Quirky, risk-taking and intimate – the London Fringe theatre scene is packed with gems. TNT takes a look at what’s on offer. WORDS: Erin Miller
Beyond the bright lights of the West End and across the capital’s boroughs, London’s fringe theatre scene encompasses dozens of smaller plays each week.
Director David Brennan, who has been in the London theatre scene for 16 years, says: “People are braver in the fringe” – a name given to alternative theatre at the small venues found tucked at the back of pubs and in community halls.
“On the fringe there’s a lot less money, but people are prepared to be more daring,” Brennan says.
“Of course that doesn’t always work, there is some ropey old nonsense on the fringe. But good theatre is available to all people at a reasonable cost.”
An intimate affair
Brennan, who is directing comedy Alarms And Excursions at the Brockley Jack Theatre, says there are plenty of reasons to choose a fringe play over a bigger budget West End production.
“It’s socially a lot more comfortable, it’s more intimate and you’re part of the experience,” he says.
Australian actress Trudi Ross, who stars in the play, agrees.
“It’s not like when you go to a West End play and you’ve got hundreds of people … When you go and see a fringe play you’re right on top of the action.”
The expat factor
In fact, Ross, 35, is not the only Antipodean working on the fringe.
Fellow Australian Trudi Boatwright, 31, who will also be in Alarms And Excursions, moved to Britain in 2006 to work as an actor.
“There’s a lot more work over here, and it’s such a theatre culture. I’m sure it’s the weather. In Australia people tend to go to the beach, whereas over here the theatre is prominent, ” she says.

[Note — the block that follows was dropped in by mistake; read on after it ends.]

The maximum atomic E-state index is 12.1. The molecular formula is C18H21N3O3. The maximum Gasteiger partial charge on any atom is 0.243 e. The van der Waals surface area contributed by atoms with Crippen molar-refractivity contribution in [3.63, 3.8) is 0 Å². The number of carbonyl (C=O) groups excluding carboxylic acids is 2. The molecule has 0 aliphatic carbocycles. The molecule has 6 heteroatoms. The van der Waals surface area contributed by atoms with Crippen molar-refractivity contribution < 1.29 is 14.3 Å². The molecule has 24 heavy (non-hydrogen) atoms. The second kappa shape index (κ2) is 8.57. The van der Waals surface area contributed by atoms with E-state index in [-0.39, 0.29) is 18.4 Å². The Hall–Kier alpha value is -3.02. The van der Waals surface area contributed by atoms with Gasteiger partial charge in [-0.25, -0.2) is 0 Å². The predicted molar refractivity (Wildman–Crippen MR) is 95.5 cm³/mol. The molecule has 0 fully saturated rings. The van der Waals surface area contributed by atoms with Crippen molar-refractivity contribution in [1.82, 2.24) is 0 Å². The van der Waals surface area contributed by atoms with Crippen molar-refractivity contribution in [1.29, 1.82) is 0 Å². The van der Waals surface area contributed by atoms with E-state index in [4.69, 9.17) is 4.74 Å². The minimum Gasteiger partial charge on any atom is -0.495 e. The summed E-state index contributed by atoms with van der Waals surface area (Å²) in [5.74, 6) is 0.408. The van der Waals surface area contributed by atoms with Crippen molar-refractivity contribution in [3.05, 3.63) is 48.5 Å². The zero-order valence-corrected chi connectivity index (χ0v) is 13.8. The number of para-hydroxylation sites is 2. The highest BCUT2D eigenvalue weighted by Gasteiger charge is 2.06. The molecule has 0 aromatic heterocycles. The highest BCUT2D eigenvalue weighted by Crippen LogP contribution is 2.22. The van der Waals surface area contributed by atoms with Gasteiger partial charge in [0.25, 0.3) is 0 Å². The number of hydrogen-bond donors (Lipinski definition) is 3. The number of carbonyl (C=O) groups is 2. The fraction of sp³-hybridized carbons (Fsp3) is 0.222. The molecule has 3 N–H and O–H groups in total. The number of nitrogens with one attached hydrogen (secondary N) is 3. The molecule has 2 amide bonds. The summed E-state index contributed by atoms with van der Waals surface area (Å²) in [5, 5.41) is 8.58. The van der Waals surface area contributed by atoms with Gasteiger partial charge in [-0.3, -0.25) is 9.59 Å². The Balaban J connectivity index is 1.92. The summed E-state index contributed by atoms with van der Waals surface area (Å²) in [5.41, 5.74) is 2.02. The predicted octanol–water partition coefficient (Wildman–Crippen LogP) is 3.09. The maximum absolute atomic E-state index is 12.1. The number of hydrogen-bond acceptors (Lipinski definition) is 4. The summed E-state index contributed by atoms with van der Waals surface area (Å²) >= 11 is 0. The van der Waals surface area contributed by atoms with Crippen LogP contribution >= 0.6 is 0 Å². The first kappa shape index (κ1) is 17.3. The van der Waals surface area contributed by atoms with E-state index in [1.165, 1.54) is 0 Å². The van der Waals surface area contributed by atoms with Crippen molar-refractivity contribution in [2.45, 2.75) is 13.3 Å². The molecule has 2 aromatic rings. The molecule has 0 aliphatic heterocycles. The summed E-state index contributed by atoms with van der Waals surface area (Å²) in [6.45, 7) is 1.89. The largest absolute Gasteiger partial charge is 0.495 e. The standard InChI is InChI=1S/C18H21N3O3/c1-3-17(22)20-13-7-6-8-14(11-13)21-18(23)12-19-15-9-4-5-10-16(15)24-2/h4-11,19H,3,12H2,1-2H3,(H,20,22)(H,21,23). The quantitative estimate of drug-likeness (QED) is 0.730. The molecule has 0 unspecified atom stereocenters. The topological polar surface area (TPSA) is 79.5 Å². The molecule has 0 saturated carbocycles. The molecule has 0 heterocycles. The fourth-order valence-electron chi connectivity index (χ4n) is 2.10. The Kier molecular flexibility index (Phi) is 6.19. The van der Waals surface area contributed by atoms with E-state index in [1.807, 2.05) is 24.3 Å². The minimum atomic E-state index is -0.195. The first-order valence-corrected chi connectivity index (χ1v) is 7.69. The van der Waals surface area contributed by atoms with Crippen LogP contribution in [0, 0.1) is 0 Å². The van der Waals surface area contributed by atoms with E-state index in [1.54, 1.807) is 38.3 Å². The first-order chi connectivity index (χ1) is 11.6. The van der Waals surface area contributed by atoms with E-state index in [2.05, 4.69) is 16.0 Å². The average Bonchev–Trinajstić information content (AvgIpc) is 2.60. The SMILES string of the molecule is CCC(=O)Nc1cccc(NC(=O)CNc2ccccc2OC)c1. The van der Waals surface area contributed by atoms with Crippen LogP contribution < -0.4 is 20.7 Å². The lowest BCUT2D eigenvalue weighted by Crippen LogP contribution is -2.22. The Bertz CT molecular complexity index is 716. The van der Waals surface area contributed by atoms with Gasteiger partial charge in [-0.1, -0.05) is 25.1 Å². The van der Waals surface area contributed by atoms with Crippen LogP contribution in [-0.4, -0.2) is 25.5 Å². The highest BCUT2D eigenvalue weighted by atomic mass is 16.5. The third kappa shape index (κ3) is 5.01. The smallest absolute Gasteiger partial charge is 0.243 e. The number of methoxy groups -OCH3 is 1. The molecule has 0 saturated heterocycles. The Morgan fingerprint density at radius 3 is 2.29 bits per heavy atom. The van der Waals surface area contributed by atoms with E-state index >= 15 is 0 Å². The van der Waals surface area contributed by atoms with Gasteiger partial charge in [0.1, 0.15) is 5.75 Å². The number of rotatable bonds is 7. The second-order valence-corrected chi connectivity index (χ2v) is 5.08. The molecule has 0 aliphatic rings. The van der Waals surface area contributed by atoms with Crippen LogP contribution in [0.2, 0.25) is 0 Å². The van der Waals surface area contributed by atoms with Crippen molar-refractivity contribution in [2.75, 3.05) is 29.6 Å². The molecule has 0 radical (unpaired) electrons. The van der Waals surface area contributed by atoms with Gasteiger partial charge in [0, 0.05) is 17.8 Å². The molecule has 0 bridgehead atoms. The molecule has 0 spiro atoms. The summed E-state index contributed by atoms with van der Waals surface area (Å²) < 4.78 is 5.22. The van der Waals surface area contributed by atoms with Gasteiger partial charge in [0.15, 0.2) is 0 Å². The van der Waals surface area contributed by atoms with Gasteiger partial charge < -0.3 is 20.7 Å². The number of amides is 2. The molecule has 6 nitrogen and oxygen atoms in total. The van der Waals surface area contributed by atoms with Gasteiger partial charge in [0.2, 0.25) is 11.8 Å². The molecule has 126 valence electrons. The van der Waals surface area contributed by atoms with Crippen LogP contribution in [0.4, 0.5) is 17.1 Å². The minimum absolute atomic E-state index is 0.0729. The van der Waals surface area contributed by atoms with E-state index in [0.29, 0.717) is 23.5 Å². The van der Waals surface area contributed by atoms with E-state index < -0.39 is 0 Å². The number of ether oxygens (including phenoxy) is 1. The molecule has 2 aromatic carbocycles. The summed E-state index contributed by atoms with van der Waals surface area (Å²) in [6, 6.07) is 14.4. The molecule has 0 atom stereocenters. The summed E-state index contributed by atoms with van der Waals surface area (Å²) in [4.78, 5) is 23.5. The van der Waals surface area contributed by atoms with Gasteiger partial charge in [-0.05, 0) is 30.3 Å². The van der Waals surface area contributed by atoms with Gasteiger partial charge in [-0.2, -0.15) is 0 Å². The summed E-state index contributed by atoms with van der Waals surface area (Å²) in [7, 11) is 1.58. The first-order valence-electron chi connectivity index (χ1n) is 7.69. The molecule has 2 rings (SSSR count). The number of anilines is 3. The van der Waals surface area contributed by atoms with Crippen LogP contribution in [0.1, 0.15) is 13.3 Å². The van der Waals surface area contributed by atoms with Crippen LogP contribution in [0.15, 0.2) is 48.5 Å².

New Zealander Kane Bixley, 33, also decided to make a break into acting in London after he did a stint on the set of The Lord Of The Rings.
“I did a little bit of work on Lord Of The Rings and once I put on an Orc mask and ran around, I really understood that it was all about letting yourself go.”
While Bixley admits it’s hard to make a living from acting in London, he says: “Most people learn their trade through the fringe. It’s a great way to get into new writing.”
The write job
South African playwright Lena Farugia is one such writer.
Her play Untitled made its London debut this month at the Finborough Theatre.
It’s based on the life of Wallis, Duchess of Windsor, after the death of her husband (Edward VIII, who abdicated the British throne in 1936 to marry her).
“I wanted it to be in London, because I think the theatre scene here is among the best in the world,” Farugia says.
So with thousands of plays on offer on the fringe each night of the week, there’s no excuse not to get out and get amongst it.
SELECTING WHAT TO SEE
As director David Brennan says, there’s plenty of “ropey old nonsense” on the fringe – so here’s how to ensure the play you choose to see is top notch.
• See plays at well-respected theatres. The Old Red Lion, the Finborough, The King’s Head and the Brockley Jack always manage to pack in the punters.
• Read theatre reviews to see which plays are acclaimed by the critics.
• Seating is unreserved at most of the Fringe theatres, so make sure you turn up early to get good seats.
• Choose a play near to where you live. Plenty of theatres are housed out the back of pubs, and it makes for a cheap and entertaining night out in your neighbourhood.